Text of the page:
Book and Lyrics by Carl Kissin
Music by Rob Baumgartner, Jr.
I fully support any musical with a 70-minute running time. Not that shows shouldn’t be longer, but having the commute that I do back to the suburbs, shorter is generally better. (I can think of only a handful of things I’ve seen in the past fifteen years that should have been longer.) And when a show uses 70 minutes as warmly, cleverly, and hilariously as Date of a Lifetime, well, that’s just icing on the cake. (Made more interesting by the fact that it started as a five-minute monologue by Kissin which then became a 15-minute musical before being expanded to its current length.)
The plot is simple enough—two lonely strangers meet at a speed-dating event and imagine entire lives with each other, lived out in fast forward. It’s not life-altering, to be sure, but it’s enormously warm and funny, and at times surprisingly deep. (Which is less than surprising, considering director Jeremy Dobrish is very good at this—he directed the tonally similar I See London, I See France several NYMFs ago.) And you really can’t ask for better performers for this kind of material than Jamie LaVerdiere and Farah Alvin, both of whom are expert comedians who just happen to have fabulous voices. (Although LaVerdiere might be just a tad too goyishe to pull off some of the Jewishness of the character.)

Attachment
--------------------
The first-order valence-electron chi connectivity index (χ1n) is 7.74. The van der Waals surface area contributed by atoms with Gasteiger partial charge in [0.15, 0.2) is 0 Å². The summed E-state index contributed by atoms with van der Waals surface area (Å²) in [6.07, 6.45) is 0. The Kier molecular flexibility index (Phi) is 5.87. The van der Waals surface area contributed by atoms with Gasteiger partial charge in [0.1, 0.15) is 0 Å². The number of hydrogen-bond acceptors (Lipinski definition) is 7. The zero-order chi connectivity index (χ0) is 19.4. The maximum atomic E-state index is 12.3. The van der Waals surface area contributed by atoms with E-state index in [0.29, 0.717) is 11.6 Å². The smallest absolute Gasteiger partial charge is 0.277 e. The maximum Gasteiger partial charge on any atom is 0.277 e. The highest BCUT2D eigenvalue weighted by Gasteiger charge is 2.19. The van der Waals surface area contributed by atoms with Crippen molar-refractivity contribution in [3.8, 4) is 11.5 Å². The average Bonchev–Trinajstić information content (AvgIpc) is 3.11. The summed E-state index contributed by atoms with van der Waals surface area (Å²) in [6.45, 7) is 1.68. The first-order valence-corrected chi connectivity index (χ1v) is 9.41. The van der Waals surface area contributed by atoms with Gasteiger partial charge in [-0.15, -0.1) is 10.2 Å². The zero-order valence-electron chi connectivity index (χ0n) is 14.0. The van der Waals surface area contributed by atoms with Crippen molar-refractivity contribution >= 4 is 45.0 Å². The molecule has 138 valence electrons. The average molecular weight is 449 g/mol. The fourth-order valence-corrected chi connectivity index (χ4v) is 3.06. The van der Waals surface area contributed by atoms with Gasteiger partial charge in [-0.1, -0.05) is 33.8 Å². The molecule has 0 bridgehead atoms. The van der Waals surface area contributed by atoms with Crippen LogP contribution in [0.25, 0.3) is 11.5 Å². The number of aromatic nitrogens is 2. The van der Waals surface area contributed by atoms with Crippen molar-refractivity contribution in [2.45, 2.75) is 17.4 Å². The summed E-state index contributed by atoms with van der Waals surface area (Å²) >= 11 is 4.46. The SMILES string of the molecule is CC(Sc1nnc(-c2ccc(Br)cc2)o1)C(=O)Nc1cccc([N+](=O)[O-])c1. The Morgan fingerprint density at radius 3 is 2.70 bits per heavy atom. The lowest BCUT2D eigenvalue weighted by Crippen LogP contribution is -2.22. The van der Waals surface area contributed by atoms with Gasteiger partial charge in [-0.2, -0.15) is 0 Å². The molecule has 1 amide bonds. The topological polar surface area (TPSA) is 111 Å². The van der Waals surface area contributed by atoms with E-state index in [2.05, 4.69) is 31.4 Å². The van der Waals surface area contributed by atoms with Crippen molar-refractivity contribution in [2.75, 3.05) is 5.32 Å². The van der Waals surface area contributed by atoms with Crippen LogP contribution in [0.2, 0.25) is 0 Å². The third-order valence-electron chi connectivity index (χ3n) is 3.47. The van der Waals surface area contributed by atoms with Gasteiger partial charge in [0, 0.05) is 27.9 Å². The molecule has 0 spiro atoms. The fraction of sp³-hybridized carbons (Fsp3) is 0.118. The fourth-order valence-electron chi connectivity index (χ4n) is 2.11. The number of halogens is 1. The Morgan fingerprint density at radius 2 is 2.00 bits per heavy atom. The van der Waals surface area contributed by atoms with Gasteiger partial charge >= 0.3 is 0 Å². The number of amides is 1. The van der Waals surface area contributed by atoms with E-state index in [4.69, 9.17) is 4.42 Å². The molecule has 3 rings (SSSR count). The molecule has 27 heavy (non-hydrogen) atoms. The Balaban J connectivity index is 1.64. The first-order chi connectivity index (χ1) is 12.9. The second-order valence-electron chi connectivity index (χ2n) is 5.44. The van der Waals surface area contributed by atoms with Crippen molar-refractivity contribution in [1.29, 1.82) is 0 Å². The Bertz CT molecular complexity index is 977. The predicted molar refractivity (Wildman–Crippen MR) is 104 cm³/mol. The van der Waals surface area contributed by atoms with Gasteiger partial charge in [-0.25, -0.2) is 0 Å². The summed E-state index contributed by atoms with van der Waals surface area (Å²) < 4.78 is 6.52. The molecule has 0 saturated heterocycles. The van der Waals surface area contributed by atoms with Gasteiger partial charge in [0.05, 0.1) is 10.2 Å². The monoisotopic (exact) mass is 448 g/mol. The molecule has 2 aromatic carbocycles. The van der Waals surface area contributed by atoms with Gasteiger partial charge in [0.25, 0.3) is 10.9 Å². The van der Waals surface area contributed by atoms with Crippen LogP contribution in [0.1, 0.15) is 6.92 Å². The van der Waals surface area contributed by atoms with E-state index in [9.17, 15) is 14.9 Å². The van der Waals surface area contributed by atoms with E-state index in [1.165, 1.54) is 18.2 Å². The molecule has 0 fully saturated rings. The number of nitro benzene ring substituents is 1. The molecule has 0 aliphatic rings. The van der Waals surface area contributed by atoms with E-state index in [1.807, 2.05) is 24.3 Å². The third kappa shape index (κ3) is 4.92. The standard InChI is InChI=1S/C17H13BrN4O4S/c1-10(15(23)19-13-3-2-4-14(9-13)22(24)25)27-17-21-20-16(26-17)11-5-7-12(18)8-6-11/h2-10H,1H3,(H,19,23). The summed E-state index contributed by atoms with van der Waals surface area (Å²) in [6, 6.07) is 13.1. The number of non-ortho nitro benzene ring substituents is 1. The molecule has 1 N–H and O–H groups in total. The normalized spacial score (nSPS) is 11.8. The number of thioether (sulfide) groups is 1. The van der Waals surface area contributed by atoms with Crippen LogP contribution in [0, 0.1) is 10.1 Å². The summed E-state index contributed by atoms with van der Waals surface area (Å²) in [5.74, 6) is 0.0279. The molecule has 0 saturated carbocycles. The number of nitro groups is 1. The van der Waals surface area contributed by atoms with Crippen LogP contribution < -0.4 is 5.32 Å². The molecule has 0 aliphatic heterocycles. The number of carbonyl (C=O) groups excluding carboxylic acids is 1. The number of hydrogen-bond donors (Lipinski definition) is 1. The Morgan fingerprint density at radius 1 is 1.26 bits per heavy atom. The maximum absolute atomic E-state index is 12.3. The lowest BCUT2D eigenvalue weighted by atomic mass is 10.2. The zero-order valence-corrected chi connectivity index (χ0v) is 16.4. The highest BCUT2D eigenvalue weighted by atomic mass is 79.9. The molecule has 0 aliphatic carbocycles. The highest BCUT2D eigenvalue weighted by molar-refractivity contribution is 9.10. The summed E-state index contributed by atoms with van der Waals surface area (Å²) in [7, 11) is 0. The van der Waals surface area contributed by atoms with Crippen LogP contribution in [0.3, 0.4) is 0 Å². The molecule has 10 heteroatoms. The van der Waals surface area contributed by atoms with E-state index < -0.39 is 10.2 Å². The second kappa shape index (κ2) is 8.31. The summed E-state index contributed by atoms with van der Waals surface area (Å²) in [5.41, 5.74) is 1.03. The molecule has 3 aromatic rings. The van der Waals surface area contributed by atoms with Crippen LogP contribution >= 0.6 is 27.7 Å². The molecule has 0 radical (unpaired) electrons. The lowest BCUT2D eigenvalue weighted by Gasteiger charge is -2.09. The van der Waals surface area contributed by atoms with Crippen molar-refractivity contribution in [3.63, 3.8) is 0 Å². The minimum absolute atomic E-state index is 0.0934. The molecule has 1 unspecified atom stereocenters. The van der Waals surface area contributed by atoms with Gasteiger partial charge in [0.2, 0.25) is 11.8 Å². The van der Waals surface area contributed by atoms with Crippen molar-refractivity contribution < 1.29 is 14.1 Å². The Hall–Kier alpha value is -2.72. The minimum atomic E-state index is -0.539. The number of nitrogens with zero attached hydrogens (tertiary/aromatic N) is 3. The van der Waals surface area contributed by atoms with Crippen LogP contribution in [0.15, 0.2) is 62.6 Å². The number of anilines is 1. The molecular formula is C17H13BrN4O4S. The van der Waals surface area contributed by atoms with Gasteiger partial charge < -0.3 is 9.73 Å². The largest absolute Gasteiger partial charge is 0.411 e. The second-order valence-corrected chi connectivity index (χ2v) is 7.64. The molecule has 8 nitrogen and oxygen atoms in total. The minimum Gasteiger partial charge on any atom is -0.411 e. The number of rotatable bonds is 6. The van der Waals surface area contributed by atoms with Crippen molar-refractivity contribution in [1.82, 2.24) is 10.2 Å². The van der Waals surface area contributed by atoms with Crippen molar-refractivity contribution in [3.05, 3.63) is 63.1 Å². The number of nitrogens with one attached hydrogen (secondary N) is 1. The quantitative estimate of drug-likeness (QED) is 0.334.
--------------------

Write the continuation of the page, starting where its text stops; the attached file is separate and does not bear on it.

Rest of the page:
If there’s anything to quibble about, it’s that some parts of the score fall short of the high standards of the book—although the lyrics are almost invariably clever, the music too often lapses into undistinguished pop without quite evincing its own voice. Nevertheless, there’s a lot to love in the songs: the rollicking opener “It’ll Never Work Out,” the sweet “The Matter,” and the lovely “So Little” stand out.
SCORE: 7 out of 10.